Rhode Island nearly halved its rate from 12 percent in 1995 to 6.9 percent today by combining its managed Medicaid and CHIP programs, and by raising income eligibility to 250 percent of poverty for children and 185 percent for adults. A premium-assistance program, implemented this year, subsidizes employer contributions to buy coverage for low-wage workers.

Now, these gains are threatened by medical inflation and the economy. Higher drug costs put a strain on the state’s pharmacy-assistance program for low-income elderly, and add 16 percent annually to Medicaid pharmacy spending.

“That’s a huge hit,” says Ferguson, who hopes that better management of drug utilization and chronic care will buy some time. Meanwhile, the New England Consortium of Human Resources Departments, which Ferguson chairs, is working on the pharmacy issue. She wants to wait to see how Maine and Vermont’s aggressive approaches to controlling pharmacy costs play out.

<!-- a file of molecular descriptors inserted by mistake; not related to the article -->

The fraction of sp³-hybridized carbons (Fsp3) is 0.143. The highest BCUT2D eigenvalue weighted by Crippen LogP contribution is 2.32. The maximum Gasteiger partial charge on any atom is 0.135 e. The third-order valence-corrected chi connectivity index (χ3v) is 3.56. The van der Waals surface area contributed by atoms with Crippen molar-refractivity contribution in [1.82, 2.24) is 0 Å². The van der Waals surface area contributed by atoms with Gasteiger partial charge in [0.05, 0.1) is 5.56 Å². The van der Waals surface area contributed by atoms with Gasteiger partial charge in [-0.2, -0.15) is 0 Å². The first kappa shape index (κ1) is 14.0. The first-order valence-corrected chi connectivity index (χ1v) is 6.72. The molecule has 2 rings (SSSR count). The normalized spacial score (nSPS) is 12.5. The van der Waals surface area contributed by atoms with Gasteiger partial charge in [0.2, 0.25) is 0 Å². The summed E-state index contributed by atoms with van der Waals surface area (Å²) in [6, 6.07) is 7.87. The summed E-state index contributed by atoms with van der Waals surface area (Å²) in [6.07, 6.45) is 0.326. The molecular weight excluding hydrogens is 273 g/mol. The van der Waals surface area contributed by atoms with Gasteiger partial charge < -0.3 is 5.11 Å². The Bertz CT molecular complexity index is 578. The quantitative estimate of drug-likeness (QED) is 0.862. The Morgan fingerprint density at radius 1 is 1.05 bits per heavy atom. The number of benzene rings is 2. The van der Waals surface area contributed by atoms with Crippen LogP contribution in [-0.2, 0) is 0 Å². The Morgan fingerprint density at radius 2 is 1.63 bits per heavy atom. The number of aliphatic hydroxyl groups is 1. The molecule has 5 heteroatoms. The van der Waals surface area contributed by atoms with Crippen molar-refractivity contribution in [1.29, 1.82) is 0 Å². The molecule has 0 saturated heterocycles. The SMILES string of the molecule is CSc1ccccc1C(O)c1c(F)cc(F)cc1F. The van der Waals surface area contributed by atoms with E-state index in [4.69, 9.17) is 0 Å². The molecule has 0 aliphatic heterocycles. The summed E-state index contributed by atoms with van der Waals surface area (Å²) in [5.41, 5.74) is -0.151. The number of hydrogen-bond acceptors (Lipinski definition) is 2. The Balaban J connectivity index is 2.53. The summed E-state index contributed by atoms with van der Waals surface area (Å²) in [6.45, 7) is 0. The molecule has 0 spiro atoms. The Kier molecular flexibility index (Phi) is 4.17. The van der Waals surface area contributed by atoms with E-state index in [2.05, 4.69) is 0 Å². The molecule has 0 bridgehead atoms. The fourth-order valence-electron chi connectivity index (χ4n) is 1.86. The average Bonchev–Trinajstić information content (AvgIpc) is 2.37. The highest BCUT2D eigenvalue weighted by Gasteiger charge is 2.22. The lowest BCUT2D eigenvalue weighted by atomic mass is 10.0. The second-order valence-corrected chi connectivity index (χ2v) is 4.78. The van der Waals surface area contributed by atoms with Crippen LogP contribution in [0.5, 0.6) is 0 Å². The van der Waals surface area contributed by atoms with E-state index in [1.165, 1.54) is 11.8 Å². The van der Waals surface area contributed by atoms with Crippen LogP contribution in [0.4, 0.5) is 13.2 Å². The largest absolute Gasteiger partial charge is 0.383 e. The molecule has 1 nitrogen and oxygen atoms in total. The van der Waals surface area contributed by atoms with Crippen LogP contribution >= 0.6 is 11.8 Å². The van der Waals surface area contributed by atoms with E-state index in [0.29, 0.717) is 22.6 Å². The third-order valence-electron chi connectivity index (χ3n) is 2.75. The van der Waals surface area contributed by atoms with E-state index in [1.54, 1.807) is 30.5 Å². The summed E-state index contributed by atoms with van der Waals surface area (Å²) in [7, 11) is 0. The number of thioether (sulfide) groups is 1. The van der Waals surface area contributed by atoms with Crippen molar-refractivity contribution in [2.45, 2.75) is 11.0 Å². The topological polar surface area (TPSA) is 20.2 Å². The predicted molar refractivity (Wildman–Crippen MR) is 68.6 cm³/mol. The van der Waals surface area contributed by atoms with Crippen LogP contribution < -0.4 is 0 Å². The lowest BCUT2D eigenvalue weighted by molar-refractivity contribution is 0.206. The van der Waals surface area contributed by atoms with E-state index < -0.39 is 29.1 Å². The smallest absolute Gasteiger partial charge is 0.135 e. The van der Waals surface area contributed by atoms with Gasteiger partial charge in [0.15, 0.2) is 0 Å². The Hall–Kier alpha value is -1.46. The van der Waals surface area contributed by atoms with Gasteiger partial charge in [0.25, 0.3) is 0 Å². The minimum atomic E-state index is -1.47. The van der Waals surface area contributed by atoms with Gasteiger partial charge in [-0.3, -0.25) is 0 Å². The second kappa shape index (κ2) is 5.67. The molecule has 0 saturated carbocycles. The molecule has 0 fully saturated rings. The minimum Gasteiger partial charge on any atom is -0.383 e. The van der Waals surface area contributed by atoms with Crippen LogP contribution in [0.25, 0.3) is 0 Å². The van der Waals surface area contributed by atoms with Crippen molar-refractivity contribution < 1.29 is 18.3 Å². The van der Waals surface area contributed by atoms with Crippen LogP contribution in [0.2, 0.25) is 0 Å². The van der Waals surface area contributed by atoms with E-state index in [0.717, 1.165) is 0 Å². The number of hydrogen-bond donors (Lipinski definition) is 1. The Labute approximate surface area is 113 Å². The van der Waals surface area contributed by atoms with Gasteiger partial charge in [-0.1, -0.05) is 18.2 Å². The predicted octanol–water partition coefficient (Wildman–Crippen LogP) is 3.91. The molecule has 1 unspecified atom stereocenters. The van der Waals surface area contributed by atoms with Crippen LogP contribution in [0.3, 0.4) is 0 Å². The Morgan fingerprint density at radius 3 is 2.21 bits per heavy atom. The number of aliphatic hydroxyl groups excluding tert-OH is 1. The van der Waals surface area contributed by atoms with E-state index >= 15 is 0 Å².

“Pharmacy is an issue that has to be dealt with at the federal level,” says Ferguson. “I don’t see a viable solution at the state level.”

Medicaid pharmacy costs increased almost 20 percent this year in Delaware, but for Kay Holmes, chief administrator of managed care and quality assurance in the Delaware Department of Health and Social Services, a bigger concern is hanging on to her state’s two remaining Medicaid health plans.

“In 1996, we put 80 percent of our Medicaid population into managed care programs,” says Holmes. “We started with four health plans, and I’ll be lucky if I hold on to two this year.”

The reason is money. Commercial plans don’t operate on a 4-to-5-percent overhead, the norm for most state and federal programs, according to Holmes. A 5-percent administrative rate increase and a 3-percent, risk-adjusted, medical-cost increase in 1999 was enough to retain the two remaining plans until this year — when one asked for a 22-percent rate increase.

Changing marketplace

NASHP devoted an all-day session to shifts in purchaser-insurer-provider relationships in a changing managed care marketplace — the second emerging issue for states.

By making the change to managed care, Delaware was able to add such services as smoking cessation and weight reduction, and to expand Medicaid coverage to an additional 20,000 people. Like Ferguson, Holmes is worried about losing gains made in the previous decade.